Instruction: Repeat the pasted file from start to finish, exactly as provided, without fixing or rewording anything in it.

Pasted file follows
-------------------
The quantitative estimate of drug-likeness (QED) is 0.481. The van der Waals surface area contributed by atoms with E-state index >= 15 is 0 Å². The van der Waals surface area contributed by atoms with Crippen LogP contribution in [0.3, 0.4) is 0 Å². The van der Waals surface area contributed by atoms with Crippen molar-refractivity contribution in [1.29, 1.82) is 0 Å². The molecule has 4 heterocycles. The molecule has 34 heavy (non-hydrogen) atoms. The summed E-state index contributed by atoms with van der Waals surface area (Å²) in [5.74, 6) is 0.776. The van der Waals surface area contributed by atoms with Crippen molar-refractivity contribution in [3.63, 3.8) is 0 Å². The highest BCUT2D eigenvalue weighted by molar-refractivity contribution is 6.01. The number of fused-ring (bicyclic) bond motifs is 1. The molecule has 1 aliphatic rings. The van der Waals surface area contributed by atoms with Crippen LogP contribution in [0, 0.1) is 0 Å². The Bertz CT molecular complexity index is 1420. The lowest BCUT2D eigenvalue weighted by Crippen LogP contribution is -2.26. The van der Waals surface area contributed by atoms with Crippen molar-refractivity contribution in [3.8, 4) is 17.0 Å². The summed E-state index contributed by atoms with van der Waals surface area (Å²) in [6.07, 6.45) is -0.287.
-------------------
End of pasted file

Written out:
The quantitative estimate of drug-likeness (QED) is 0.481. The van der Waals surface area contributed by atoms with E-state index >= 15 is 0 Å². The van der Waals surface area contributed by atoms with Crippen LogP contribution in [0.3, 0.4) is 0 Å². The van der Waals surface area contributed by atoms with Crippen molar-refractivity contribution in [1.29, 1.82) is 0 Å². The molecule has 4 heterocycles. The molecule has 34 heavy (non-hydrogen) atoms. The summed E-state index contributed by atoms with van der Waals surface area (Å²) in [5.74, 6) is 0.776. The van der Waals surface area contributed by atoms with Crippen molar-refractivity contribution in [3.63, 3.8) is 0 Å². The highest BCUT2D eigenvalue weighted by molar-refractivity contribution is 6.01. The number of fused-ring (bicyclic) bond motifs is 1. The molecule has 1 aliphatic rings. The van der Waals surface area contributed by atoms with Crippen LogP contribution in [0, 0.1) is 0 Å². The Bertz CT molecular complexity index is 1420. The lowest BCUT2D eigenvalue weighted by Crippen LogP contribution is -2.26. The van der Waals surface area contributed by atoms with Crippen molar-refractivity contribution in [3.8, 4) is 17.0 Å². The summed E-state index contributed by atoms with van der Waals surface area (Å²) in [6.07, 6.45) is -0.287.